The Covid 19 pandemic has meant that many employers have had to rapidly adapt to new ways of working, including increased home working and undoubtedly a degree of flexibility has been required, as staff try to balance the competing demands of home life, including childcare responsibilities, and working life. The statutory right to request flexible working has existed in Northern Ireland for some time, however, it may be reasonable to anticipate that, as restrictions ease, and we emerge from lockdown, flexible working will become more prevalent and we may see a shift away from the traditional 9-5 model and what was previously considered “normal” working cultures and practices. This may lead to an increase in the number of flexible working applications being made and it is therefore important that employers are aware of how to deal appropriately with such requests.
There is a statutory right to make a flexible working request under the Employment Rights (NI) Order 1996 for any employee who has been continuously employed by their employer for a period of 26 weeks or more at the date the application is made. Employees can only make one statutory request in a 12 month period. Applications will usually relate to a proposed change in the hours the employee is required to work, the times when the employee is required to work or the employee’s place of work. If granted, both employers and employees should be mindful of the fact that this change will constitute a permanent variation to the employee’s contract of employment.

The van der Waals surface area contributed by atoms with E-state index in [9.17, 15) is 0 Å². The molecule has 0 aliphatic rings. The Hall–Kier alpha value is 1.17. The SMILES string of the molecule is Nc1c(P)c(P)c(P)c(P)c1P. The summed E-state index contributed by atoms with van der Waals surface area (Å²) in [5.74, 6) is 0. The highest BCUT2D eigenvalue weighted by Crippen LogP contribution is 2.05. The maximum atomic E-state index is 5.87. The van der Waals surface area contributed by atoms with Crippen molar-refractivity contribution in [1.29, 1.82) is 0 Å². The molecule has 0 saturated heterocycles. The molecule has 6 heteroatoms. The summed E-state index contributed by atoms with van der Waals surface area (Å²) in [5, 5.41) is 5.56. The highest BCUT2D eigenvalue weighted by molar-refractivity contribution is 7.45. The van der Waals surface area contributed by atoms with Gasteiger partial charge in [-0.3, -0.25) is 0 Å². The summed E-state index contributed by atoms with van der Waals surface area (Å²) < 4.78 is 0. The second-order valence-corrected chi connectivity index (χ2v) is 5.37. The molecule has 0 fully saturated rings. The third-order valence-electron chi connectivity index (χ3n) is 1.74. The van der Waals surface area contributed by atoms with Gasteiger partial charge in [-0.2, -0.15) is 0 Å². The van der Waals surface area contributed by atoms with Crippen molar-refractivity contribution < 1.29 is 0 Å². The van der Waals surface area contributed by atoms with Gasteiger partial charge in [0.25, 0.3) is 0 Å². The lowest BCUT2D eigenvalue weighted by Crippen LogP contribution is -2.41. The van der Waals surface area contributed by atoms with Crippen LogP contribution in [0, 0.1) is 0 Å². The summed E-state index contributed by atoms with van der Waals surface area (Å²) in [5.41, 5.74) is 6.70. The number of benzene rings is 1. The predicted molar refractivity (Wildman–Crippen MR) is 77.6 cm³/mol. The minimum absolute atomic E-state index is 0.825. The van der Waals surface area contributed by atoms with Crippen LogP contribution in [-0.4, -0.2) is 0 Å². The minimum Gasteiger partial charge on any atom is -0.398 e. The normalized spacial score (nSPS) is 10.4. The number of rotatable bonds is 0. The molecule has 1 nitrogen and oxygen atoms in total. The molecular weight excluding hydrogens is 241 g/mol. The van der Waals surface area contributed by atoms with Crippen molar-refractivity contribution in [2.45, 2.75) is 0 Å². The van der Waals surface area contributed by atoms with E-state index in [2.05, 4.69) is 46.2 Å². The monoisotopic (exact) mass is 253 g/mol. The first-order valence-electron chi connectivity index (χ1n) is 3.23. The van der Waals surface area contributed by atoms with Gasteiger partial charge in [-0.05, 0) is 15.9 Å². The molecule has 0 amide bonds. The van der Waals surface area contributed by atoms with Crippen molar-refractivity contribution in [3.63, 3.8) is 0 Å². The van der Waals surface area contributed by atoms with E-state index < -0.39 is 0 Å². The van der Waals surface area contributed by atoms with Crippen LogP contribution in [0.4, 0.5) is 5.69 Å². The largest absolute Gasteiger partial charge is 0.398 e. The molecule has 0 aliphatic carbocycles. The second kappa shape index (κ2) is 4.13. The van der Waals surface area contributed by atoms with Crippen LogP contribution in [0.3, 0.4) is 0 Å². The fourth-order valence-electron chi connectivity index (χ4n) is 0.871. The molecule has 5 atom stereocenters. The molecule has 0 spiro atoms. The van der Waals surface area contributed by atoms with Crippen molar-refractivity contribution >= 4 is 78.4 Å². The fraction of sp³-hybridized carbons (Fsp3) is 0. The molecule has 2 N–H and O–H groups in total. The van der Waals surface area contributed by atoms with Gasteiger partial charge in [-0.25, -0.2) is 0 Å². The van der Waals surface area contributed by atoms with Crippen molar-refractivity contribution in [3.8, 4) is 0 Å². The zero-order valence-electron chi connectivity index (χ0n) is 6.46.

An employee’s application for flexible working should:
The employer must hold a meeting to consider the employee’s proposal within 28 days of receipt of a valid application. The employee has the right to be accompanied at the meeting by a work colleague, which may include a workplace union representative. The employer’s decision must be communicated in writing within 14 days of the meeting, and the employee offered a right of appeal.
Employers have a legal duty to consider such requests, but not necessarily to grant same. That being said, they can only refuse a flexible working request on a number of specific business grounds and the written outcome must specify the business ground or grounds relied upon and why they apply. The grounds are: burden of additional costs; detrimental effect on ability to meet customer demand; inability to reorganise work among existing staff, inability to recruit additional staff; detrimental impact on quality; detrimental impact on performance; a lack of work during the periods the employee proposes; and planned structural changes.
Any appeal must be lodged within 14 days of confirmation of the employer’s decision, and the appeal meeting arranged within 14 days of receiving the appeal notice. Again, the employee has the right to be accompanied. The appeal outcome must be confirmed within 14 days of the appeal meeting and should again state the grounds for the decision.
If the application is rejected, the employee can make a claim to an Industrial Tribunal on the basis that the employer failed to adhere to the statutory procedure or that the employer’s decision was based on incorrect facts.
In the event the employee’s claim is successful the Tribunal will make a declaration to that effect and may order that the employer reconsider the application, adhering to proper procedure, and order compensation to be paid to the employee.
As these types of application may increase in the future, it is important that employers know how to recognise them and that they have the relevant policies and procedures in place so that both employer and employee are clear as to how the application should be made and dealt with. Katie is a solicitor specialising in Employment Law at Worthingtons Solicitors in Belfast. Katie routinely provides advice and support to employers on all aspects of employment law, including managing day to day HR issues and the application of internal policies and procedures. If you would like advice, she can be contacted on email@example.com.
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